Direct dyes are water soluble anionic dyes and retain sulphonic acid groups in structure. They are directly taken up by the fibers. In 1883, J. Walter of Geigy first discovered synthetic direct dye which was Direct Yellow 11. In 1956 SDC defined direct dye as, “Anionic dyes substantive to cellulose when applied from an aqueous bath containing electrolytes.”
Dyes are retained on the fiber by hydrogen bond and van der waal force. Though light fastness of Direct dye is good but the wash fastness suffers a lot.
As the dye particles are small and water soluble, it exhibits poor wet fastness. Though it can be improved by after-treatments.
This dyes are superior to others in terms of cost, better light fastness, ease of application, shorter dye cycle, low cost of auxiliaries, remarkably lesser use of water and much lower salt level in effluent.
Direct dyes are also called Substantive dyes. This dyes have direct affinity to the fibers and adheres to the fiber by non-ionic forces. Dyeing process is cheaper. Dyes split up in water forming dye anion and sodium cation.
Direct dyes are mainly used to dye cellulosic fabric, paper, lather etc. Articles that are seldom washed like window covering, upholstery and heavy bedding or labeled as “Dry clean only” are dyed with this dye.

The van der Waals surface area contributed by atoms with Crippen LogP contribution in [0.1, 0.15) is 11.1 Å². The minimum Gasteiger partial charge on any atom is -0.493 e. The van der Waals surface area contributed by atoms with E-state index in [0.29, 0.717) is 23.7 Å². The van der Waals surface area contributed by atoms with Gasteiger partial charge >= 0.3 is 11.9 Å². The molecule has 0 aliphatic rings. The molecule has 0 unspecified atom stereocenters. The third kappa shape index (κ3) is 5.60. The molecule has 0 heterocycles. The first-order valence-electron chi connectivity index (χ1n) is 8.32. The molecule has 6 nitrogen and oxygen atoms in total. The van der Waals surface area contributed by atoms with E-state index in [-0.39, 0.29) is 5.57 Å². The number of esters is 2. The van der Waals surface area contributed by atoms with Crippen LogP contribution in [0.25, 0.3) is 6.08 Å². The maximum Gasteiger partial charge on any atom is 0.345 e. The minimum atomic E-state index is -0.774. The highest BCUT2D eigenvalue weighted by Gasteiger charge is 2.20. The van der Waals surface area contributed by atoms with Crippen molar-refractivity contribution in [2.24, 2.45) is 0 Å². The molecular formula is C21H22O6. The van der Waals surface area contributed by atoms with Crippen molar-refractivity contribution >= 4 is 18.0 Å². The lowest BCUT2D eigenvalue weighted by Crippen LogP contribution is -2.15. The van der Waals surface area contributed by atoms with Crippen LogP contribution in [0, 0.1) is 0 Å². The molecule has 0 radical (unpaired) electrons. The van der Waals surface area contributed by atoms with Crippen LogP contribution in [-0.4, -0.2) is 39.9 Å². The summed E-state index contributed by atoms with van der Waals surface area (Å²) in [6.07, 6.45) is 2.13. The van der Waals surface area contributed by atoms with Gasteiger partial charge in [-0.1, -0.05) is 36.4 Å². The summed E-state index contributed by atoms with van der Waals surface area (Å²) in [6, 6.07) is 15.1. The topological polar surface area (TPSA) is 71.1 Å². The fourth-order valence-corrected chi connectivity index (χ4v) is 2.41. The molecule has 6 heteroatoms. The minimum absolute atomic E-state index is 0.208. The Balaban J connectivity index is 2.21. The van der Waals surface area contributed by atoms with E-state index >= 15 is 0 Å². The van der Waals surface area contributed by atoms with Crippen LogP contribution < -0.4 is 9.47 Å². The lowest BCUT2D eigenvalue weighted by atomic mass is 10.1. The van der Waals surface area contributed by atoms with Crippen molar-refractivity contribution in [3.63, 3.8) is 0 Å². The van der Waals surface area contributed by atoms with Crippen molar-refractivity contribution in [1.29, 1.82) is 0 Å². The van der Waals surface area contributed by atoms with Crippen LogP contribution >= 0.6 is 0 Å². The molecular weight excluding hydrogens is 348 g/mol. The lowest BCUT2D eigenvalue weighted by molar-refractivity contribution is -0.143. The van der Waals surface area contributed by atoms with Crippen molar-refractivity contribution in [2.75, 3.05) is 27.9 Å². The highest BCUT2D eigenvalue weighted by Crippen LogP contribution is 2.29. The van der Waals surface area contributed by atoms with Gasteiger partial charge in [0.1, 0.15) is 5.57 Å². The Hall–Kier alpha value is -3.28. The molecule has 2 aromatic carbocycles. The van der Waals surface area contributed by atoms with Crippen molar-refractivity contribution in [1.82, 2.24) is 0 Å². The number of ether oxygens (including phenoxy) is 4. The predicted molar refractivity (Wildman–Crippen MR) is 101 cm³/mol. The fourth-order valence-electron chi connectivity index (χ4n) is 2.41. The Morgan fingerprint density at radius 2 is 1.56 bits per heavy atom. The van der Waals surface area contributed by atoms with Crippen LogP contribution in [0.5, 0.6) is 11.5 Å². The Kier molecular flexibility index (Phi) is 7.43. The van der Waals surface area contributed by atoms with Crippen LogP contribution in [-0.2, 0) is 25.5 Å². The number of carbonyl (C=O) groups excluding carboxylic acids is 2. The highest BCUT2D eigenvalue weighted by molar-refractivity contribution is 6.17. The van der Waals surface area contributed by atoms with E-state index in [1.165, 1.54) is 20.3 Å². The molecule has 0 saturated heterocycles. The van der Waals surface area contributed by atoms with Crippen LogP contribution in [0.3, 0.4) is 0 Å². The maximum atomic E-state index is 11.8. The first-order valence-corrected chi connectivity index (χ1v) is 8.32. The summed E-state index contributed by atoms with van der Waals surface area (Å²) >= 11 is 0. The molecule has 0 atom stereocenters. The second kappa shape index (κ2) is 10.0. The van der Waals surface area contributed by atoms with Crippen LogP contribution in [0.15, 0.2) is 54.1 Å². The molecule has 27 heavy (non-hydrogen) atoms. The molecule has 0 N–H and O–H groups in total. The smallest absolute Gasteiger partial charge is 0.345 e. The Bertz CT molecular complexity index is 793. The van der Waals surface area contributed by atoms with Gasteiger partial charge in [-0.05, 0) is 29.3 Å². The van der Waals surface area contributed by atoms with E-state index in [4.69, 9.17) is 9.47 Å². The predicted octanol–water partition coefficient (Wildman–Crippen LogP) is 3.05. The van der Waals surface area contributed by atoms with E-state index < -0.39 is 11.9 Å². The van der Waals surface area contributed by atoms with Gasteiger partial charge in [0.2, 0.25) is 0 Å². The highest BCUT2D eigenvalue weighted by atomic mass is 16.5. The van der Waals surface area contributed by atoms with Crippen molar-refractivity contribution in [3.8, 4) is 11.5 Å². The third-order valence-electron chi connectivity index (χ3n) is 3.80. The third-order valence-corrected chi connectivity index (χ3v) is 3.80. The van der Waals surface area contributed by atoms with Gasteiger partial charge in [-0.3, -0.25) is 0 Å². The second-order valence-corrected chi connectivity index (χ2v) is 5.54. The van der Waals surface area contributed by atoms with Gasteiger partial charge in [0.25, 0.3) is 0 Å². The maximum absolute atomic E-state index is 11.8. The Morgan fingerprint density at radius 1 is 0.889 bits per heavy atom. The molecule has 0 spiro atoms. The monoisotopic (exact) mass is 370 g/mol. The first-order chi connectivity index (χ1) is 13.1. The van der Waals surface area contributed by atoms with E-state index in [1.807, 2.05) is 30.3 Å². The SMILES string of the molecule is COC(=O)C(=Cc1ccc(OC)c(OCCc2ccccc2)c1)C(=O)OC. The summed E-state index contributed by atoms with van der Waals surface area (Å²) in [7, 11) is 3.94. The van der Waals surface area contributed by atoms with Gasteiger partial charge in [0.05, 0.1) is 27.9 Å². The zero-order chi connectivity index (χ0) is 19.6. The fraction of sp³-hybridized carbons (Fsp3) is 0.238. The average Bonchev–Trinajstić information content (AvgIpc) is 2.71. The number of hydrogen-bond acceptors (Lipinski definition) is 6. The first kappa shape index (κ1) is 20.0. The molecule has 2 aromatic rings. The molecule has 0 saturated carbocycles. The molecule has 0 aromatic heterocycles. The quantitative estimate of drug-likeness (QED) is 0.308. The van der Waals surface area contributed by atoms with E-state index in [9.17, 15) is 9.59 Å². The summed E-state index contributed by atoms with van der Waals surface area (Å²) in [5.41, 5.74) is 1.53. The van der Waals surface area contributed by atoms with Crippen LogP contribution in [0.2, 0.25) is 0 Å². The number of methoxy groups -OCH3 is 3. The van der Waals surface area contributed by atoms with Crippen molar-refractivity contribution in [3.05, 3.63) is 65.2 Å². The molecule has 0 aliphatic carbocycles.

Properties of direct dyes
- Anionic in nature
- Good light fastness
- Poor wash fastness because of smaller particles with good water solubility which can be improved by further after-treatment
- Mainly applied on cellulosic fibers but suitable for protein fibers also like nylon, silk and wool
- Shorter dying cycle
- Ease of application
Types of Direct dyes
Direct dyes are classified based on-
- Chemical structure
- SDC classification based on dyes’ levelling ability and their response to increase in the dyeing temperature and to added salt during exhaust dyeing.
- Chemical structure: Most of the dyes belong to azo dye class- Monoazo dyes (Diamine scarlet); Diazo dyes (Congo red); Triazo dyes (Direct brown); Polyazo dyes (Chlorazol dyes). A few are stibene derivatives
- SDC classification is as follows-
- SDC Class A direct dyes- Self-levelling dyes with good migration, even in the absence of salt and heat. Usually require considerable amounts of salt for good exhaustion due to their lower substantivity.
- SDC Class B direct dyes- Salt-sensitive or salt-controllable dyes with poor levelling characteristics. But level dyeing can be achieved with controlled addition of electrolyte even without the application of heat during exhaustion.
- SDC Class C direct dyes- Very salt sensitive dyes. They exhibit poor migration. Only salt application is not so effective. They require additional application of temperature along with salt for proper exhaustion.
Chemical constitution of direct dye
Sulphonated azo dyes constitute the predominant group of direct dyes. These are usually bis-, tris-, or tetra-azo compounds, the tetra-azo type often being brown and black.
Fig: Example of Direct dye
Mechanism of Direct Dyes
On the immersion in water the amorphous region of cellulosic fiber swell to produce small pores in the order of 20-100 A (Angstrom) and acquires negative charges.
Dye molecules also split in the bath and release dye anions. Initially few dye anions are absorbed on the surface of the fiber but most of them are repelled out of the surface.